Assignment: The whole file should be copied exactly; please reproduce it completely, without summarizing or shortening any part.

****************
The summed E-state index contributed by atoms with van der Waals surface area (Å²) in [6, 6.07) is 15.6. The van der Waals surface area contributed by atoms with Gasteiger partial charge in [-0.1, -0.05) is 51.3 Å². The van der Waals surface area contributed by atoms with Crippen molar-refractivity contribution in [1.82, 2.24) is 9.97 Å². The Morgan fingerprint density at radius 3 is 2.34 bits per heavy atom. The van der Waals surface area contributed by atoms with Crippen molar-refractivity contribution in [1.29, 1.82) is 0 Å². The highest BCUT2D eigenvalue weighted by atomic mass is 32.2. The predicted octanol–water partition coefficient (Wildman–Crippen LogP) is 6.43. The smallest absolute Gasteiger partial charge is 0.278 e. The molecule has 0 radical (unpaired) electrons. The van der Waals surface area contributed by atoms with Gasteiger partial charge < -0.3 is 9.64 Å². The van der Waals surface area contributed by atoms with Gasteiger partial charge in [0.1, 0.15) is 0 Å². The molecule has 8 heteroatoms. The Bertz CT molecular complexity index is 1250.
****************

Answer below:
The summed E-state index contributed by atoms with van der Waals surface area (Å²) in [6, 6.07) is 15.6. The van der Waals surface area contributed by atoms with Gasteiger partial charge in [-0.1, -0.05) is 51.3 Å². The van der Waals surface area contributed by atoms with Crippen molar-refractivity contribution in [1.82, 2.24) is 9.97 Å². The Morgan fingerprint density at radius 3 is 2.34 bits per heavy atom. The van der Waals surface area contributed by atoms with Crippen molar-refractivity contribution in [1.29, 1.82) is 0 Å². The highest BCUT2D eigenvalue weighted by atomic mass is 32.2. The predicted octanol–water partition coefficient (Wildman–Crippen LogP) is 6.43. The smallest absolute Gasteiger partial charge is 0.278 e. The molecule has 0 radical (unpaired) electrons. The van der Waals surface area contributed by atoms with Gasteiger partial charge < -0.3 is 9.64 Å². The van der Waals surface area contributed by atoms with Gasteiger partial charge in [0.1, 0.15) is 0 Å². The molecule has 8 heteroatoms. The Bertz CT molecular complexity index is 1250.